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- Go to article: Roots of Contemporary Cognitive Theories in the Individual Psychology of Alfred Adler
This paper examines attributions to the influence of Alfred Adler by primary theorists from contemporary cognitive and cognitive-behavioral theories of personality and psychotherapy. Although Adler’s influence is often not recognized by the mainstream of applied psychologists, a number of leading theorists have acknowledged Adler as a major source of their ideas. Circumstances leading to this discrepancy are examined.
- Go to article: Who Becomes a Depressive Ruminator? Developmental Antecedents of Ruminative Response Style
Developmental antecedents of ruminative response style were examined in 137 college freshmen, who were followed prospectively for 2.5 years. Reports of mothers’ and fathers’ psychologically overcontrolling parenting as well as a history of childhood sexual (for women only) and emotional maltreatment were all related to ruminative response style. In addition, ruminative response style mediated the relationships between these developmental factors and the number of major depressive episodes experienced by participants during the follow-up period. Potential explanations and important implications of these findings are discussed.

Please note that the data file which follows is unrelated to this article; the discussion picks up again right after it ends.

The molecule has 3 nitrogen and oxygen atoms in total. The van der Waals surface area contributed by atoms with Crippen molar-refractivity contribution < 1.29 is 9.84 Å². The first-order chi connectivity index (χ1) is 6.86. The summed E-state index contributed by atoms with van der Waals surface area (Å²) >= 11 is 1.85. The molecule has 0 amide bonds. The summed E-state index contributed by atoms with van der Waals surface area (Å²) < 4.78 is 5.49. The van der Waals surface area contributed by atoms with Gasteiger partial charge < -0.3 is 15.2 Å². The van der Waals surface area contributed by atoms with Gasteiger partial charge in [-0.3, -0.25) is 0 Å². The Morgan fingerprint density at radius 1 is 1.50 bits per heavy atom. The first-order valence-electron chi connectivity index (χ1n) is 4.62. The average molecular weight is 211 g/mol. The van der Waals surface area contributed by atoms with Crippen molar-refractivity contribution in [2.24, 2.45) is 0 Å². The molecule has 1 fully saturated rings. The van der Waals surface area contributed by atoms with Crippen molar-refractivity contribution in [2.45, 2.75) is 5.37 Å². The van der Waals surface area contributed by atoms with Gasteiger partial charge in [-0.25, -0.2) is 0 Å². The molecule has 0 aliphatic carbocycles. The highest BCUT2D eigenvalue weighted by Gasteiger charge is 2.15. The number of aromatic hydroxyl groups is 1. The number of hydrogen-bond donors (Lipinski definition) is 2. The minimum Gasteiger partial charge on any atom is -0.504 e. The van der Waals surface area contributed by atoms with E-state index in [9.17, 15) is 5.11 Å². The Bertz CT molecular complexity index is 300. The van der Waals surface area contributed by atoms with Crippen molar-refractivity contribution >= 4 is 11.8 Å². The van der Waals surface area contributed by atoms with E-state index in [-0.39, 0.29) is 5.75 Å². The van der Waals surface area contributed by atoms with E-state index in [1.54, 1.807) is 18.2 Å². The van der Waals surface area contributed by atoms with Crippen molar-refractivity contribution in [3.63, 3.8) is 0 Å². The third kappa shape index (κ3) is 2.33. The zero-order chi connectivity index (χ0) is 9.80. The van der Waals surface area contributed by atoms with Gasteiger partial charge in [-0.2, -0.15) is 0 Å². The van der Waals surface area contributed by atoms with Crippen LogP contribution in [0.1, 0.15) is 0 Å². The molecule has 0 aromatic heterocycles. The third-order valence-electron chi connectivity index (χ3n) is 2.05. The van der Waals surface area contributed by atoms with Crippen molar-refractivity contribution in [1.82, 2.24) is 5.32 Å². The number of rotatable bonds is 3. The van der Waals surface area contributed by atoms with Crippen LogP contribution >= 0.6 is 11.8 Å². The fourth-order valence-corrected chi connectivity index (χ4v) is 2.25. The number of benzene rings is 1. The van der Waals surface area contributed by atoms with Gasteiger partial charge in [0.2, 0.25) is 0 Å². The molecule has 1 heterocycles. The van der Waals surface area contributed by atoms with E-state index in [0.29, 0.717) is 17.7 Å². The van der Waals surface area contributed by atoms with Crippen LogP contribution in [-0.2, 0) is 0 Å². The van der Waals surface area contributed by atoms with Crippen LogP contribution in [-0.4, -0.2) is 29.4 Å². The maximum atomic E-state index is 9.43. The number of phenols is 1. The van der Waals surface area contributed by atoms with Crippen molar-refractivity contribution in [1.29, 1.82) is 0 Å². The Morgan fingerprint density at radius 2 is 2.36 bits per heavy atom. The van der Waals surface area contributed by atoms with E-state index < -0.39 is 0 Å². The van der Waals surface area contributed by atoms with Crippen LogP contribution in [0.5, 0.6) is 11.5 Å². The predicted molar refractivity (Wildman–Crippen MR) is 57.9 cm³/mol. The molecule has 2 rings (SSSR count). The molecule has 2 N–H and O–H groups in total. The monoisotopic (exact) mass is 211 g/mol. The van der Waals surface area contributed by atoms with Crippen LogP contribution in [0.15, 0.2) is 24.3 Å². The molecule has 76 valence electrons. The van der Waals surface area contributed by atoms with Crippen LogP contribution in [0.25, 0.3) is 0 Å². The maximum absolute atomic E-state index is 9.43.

- Go to article: Briefly Exploring Personal and Sociocultural Dimensions of Self-Efficacy: A Review of Self-Efficacy in Changing Societies
- Go to article: Pain Management Training: A Cognitive-Behavioral Approach to Treating HIV-related Peripheral Neuropathy
Pain Management Training: A Cognitive-Behavioral Approach to Treating HIV-related Peripheral Neuropathy
Approximately 1-2 million Americans are estimated to be infected with the human immunodeficiency virus (HIV). Peripheral neuropathic pain in ambulatory patients with HIV is prevalent and associated with significant psychological distress, social-vocational impairment and diminished quality of life. Alternatives to analgesics are needed for a variety of reasons including the fact that analgesics alone are not always successful in treating pain and many patients have fears regarding side effects, addiction, and tolerance. Pain Management Training (PMT), a manualized treatment developed by the authors, is designed to target HIV-related peripheral neuropathic pain and its related distressing symptoms. PMT employs a cognitive-behavioral approach to pain and suffering, with the primary goal of increasing the patient’s sense of control and self-efficacy over the pain experience. This purpose of this paper is to describe, in detail, the structure of PMT utilizing patient examples to illustrate the approach.